Abta chief executive Mark Tanzer spoke yesterday at the Transport Times Conference, attended by senior aviation figures including Theresa Villiers minister of state for transport. There he set out his five key commitments he believes must be at the heart of the Government’s aviation strategy to improve the passenger experience at UK airports.
Air transport plays a vital role in providing the international and regional connectivity that the UK needs. Connectivity not only creates the right conditions for economic growth and investment, but also allows the British public to travel most efficiently whether for business or leisure.
Connectivity is equally important for overseas companies seeking to invest in the UK and tourists wishing to visit.
Passengers should have the choice of taking a direct flight, not have to travel via a continental hub.
Resilience is very important for airports and airlines to be able to offer passengers a reliable and quality service. Without increased resilience, what should be a minor disruption as a result of adverse weather or other incidents can result in severe delays.
The UK’s two largest airports are capacity constrained with no or very little spare capacity to recover from weather related closures, or other incidents.
Planning needs to start now to ensure there is the necessary runway, and terminal, capacity in place where and when it is needed.
Passengers want to fly from their local airport, wherever possible. This includes Heathrow and Gatwick, which are the local airports for millions.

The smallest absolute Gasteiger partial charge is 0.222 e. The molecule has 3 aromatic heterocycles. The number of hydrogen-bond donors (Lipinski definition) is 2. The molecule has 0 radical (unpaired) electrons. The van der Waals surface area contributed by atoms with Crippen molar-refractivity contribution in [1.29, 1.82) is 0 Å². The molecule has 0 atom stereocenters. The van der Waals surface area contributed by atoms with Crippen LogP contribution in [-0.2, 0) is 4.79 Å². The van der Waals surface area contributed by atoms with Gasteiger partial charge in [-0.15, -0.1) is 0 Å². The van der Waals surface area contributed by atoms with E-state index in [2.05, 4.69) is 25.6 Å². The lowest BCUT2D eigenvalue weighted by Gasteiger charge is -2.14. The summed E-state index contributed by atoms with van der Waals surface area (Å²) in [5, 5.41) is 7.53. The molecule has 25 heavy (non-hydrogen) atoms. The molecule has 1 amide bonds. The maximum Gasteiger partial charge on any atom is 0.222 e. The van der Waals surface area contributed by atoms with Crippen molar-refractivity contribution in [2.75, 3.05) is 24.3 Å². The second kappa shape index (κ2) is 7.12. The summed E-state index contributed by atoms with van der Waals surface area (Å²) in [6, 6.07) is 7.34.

Airports are keen to encourage passengers to travel by public transport to access the airport. Whilst excellent public transport links are in place to some airports, others are poorly served and there is room for improvement at all.
Passengers’ being able to use public transport to their local airport is good for the environment, good for local communities and should be encouraged. Government could be doing more here and while we’re encouraged that they are in some areas, it also requires major improvement that only significant investment in infrastructure can deliver.
Swift and efficient passage through airport
Not only do passengers want to have easy access to their chosen airport, they also want to be able to speed through the various controls once there. Passengers hate queues and airports and their partners have done their best to keep these to a minimum.
Airports and their partners have worked hard to improve their service and ensure that the passenger enjoys a quality and consistent service at every stage of their journey. This includes putting procedures in place to ensure that less mobile passengers have a seamless journey through the airport.
The Government should ensure that the UK Border Force has sufficient manpower and resources in place to avoid unnecessary queues at peak periods. This means more co-ordination between Government agencies, and recognition that queues are bad for customers, bad for business and ultimately bad for Britain.
APD is a tax that is hostile to the economy and makes Britain uncompetitive against our nearest European rivals. We would encourage the Government to commission an impact assessment that fully weighs APD’s true impact on the UK and to take the necessary steps to stop APD increasing any further and, better still, to reduce it.
While tax is not a part of the Department of Transport’s aviation review – it should be. Passengers, when thinking about the aviation experience, will not limit their opinions to Government departmental silos – the UK’s aviation priorities demand a joined up approach from Government.
All post are the individual views of the respective commenter and are not the expressed views of Travel Weekly.
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